Related Notes

On 5 December, it will have been ten years since the conclusion of the Bonn Agreement on Afghanistan, and yet another international conference will be held in the former German capital to consider the future of the country.

The 2001 Agreement effectively marked the end of the brief US-led campaign against the Taliban regime in response to the attacks of 9/11. It set out the governance arrangements for Afghanistan in a transitional period, the timeline for the transition, and requested the United Nations to assist Afghans with ensuring security and building a viable post-Taliban state. The Agreement was endorsed by UN Security Council Resolution 1383 Council Resolutions/6 December 2001.pdf of 6 December 2001. Two weeks later, UN Security Council Resolution 1386 Council Resolutions/20 December 2001.pdf established, for an initial period of six months, the International Security Assistance Force (ISAF) that is still operational today. In March 2002, under the terms of UN Security Council Resolution 1401 Council Resolutions/28 March 2002.pdf, the UN set up a permanent United Nations Assistance Mission in Afghanistan (UNAMA) that took over from an earlier United Nations Special Mission in Afghanistan. Its mandate, renewed in March this year for another 12 months, has always been to assist the Afghan government to establish the foundations for stable peace and sustainable economic development in the country. Yet, ten years on from the Bonn Agreement, the joined (and often not so joined) efforts of the UN, NATO (who took over command of ISAF in 2003) and the Afghan government have made at best moderate progress towards this goal.

Afghanistan clearly did, and still does, represent a major challenge for internationalised peacebuilding and state building efforts. The fundamental problem remains wide-spread insecurity. The most recent Report of the Secretary-General on Afghanistan Reports/110921 SG Report on Afghanistan FINAL.pdf notes that by “the end of August, the average monthly number of incidents for 2011 was 2,108, up 39 per cent compared with the same period in 2010.” Of these armed clashes with insurgents and the use of improvised explosive devices (IEDs) accounted for the vast majority of incidents, two-thirds of which occurred in the south and south-east of Afghanistan around Kandahar.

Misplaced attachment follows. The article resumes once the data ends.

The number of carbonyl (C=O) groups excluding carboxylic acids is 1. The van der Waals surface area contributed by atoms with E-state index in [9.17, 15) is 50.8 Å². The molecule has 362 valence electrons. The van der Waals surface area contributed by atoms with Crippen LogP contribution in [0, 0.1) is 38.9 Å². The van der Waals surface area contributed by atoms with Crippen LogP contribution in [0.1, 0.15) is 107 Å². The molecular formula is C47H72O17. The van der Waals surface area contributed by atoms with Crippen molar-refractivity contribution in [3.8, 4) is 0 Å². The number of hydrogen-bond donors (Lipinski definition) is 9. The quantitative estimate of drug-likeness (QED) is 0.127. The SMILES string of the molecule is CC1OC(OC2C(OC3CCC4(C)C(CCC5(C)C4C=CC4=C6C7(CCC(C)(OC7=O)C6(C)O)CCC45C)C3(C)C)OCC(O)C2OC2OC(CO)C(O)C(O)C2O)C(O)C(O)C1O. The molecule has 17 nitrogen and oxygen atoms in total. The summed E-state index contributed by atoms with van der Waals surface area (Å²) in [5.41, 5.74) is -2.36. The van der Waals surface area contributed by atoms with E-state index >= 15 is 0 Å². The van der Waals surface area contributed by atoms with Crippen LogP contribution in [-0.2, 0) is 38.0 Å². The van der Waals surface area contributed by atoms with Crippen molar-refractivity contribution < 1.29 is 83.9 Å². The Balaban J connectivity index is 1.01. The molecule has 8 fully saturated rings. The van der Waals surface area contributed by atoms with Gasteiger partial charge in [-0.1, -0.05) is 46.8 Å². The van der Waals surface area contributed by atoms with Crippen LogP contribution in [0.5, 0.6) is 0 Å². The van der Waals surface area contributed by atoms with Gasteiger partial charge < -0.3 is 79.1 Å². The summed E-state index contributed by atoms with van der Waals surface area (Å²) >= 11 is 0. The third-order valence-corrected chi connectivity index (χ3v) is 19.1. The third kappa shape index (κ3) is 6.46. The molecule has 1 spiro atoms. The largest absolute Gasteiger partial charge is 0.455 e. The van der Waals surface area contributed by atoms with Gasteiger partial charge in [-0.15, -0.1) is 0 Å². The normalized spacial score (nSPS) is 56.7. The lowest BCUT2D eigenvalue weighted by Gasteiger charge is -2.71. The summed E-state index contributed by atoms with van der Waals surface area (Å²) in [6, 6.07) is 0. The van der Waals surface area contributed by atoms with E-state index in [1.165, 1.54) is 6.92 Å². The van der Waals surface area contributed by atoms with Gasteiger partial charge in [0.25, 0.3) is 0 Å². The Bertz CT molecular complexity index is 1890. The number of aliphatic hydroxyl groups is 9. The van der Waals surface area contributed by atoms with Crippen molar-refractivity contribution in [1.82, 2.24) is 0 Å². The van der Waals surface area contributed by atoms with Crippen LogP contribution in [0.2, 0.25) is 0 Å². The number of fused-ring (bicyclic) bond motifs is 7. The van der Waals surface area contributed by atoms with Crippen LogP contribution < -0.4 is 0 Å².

This is a depressing statistic, not least in the light of a schedule that will see ISAF forces being withdrawn over the next three years. This withdrawal suits both the main troop contributing nations (especially the US and UK) and the Afghan government who left no doubt that it wanted ISAF’s presence to end sooner rather than later. This is, of course, the same Afghan government which does not have adequate security forces of its own (despite the recent commencement of the second phase of transition of control from ISAF to Afghan security forces in areas covering about half of the Afghan population) and whose president made the equally shocking and astonishing statement (shortly after a visit to Afghanistan by IS Secretary of State Hilary Clinton in October this year) that his country would side with Pakistan in case of a US-Pakistan military confrontation.

That peace remains elusive is also evident from the fact that many normally civilian state building tasks are still part and parcel of ISAF’s counter-insurgency guidance. While it is commendable that ISAF troops are asked to confront the culture of impunity, to help Afghans build accountable governance, to identify corrupt officials, and to promote local reintegration-they should not have to do so ten years after the Taliban regime has been ousted.